The way the dog trots out the front door every morning without a hat or an umbrella, without any money or the keys to her dog house never fails to fill the saucer of my heart with milky admiration.
Off she goes into the material world with nothing but her brown coat and her modest blue collar, following only her wet nose, the twin portals of her steady breathing, followed only by the plume of her tail.
If only she did not shove the cat aside every morning and eat all his food what a model of self-containment she would be, what a paragon of earthly detachment. If only she were not so eager for a rub behind the ears, so acrobatic in her welcomes, if only I were not her god. ~Billy Collins, from “Dharma” from Sailing Alone Around the Room
We all should know, at least once in our lives, the complete and total enthusiastic and worshipful devotion that comes without hesitation from a dog. No other living creature grants us this: not a spouse, certainly not our children, never a cat or a horse, but dogs worship the ground we walk on.
It doesn’t take long when living with one or two dogs, to realize they are only human too – with insatiable appetites for independent defiance as they follow their noses rather than respond promptly to a call and whistle.
I love them anyway, even though they are wholly misinformed about my apparent divinity on earth.
In my view, our farm dogs exist solely so I can rub behind their divinely designed corgi ears. Is that not reason enough?
Rage, rage against the dying of the light. ~Dylan Thomas
This pup came to us almost 13 years ago through a family friend, as we were mourning the death of Dan’s father, Tom, after a series of strokes. Tom had rallied with amazing emotional strength against his growing weakness, until the final event took him quickly from us over a few short hours. At home on the farm, we were watching a similar decline in our 16 year old Belgian Tervuren “Tango” who was deaf, blind and increasingly forgetful. Our farm desperately needed the invigoration of a young vital life.
So Dylan Thomas, Welsh Cardigan Corgi puppy, moved in. He was a most unusual color, with spotted eyes that laughed and mused at life. He loved to cuddle and spent plenty of time in our kids’ laps. When Tango’s time came after a sudden paralyzing stroke, as I held a flashlight for a young vet as she searched for a vein to administer the final medication outside on a freezing November night, I was very grateful we had Dylan’s calm face, strong back and short legs to carry us through another death.
He was asked to carry us again and again. When he and a new dog to our farm went to the vet on the same day to be neutered, Dylan came home alone when his good buddy died from a devastating anesthetic reaction. He watched another dog arrive as a pup and die a decade later of a rare muscle cancer. Alone, Dylan would howl pitifully in the night. He got grayer, barked more the deafer he grew, and moved through farm chores with somber deliberateness.
When young Sam arrived two years ago, Dylan was obviously ambivalent about training up another pup. He would put up with Sam’s lavishing kisses all over his face, but would never relinquish a bone or a preferred bed. Sam was company but too much a bundle of energy to cuddle with, just a young whippersnapper who didn’t understand the serious business of life as a farm dog.
Dylan watched through his spotted eyes as our children grew up, got busier and moved away. He watched them return for visits, accompanied them for walks to the top of the hill, but knew they would soon depart again to places far away. Dylan’s world was a pen that felt like all the home he needed. His farm, his family and his food were all he wanted.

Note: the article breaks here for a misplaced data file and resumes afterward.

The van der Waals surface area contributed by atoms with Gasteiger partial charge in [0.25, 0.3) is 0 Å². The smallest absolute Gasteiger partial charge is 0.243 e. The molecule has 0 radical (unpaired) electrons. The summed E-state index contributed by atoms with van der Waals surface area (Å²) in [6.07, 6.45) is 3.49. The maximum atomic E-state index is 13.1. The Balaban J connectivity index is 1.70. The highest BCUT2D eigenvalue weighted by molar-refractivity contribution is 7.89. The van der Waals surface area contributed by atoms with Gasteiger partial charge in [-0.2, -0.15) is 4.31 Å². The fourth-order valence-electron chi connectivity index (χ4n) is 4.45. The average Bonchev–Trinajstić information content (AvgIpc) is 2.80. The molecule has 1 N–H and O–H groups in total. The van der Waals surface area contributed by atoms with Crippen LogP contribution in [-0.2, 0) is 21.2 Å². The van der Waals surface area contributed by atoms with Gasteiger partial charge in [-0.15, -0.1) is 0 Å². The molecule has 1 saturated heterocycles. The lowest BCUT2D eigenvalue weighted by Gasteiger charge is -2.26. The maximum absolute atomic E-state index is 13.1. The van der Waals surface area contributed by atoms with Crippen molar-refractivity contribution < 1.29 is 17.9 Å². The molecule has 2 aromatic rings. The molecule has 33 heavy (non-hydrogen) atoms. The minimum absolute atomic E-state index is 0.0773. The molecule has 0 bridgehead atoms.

He decided two weeks ago not to get up when I went to feed him in the morning. He lay flat on the grass, weak, looking at me through those eyes as I petted and stroked his deaf ears, unable to hear any words of reassurance I spoke. Our daughter was taking her semester finals at college in Chicago and I reluctantly let her know that I thought Dylan was not long for this world. She asked if there was any way he would last until she arrived home on May 14 for a brief visit and I said it simply wasn’t possible. That evening, anticipating that I was about to call the vet to come to the farm, Dylan struggled to his feet, clearly not ready to check out. He was willing to take some special treats from my hand and decided that it was worth sticking around if it meant fresh steak meat and farm eggs to eat.
Remarkably, he grew strong enough to come to the barn again for chores, raid the cat food dish and even climb the hill one last time two nights ago. He was clearly hanging on, raging against the dying of the light, until May 14, the morning of Lea’s arrival back home, when he wouldn’t accept the special treats from me any more. When she arrived late that evening and came to say hello to him, it was clearly goodbye. His eyes were fading, his strength waning. But he had hung on in an old age that burned and raved. He had made sure one of his kids was home so he could now sleep sound.
Yesterday, he didn’t get up in the morning, and laid quietly in his little house, watching the farm around him, the light fading from his eyes. He napped in the warm spring afternoon and didn’t wake back up. The light had flown into the skies above.
Many of us tend to measure our lives in dogs. Dylan was the one who took us from a full house of young growing children to a house that longs for those arms to return home every once in awhile. Dylan clearly waited for the arms he loved to come home and then he was ready to let go, going gently, oh so gently, into that very good night.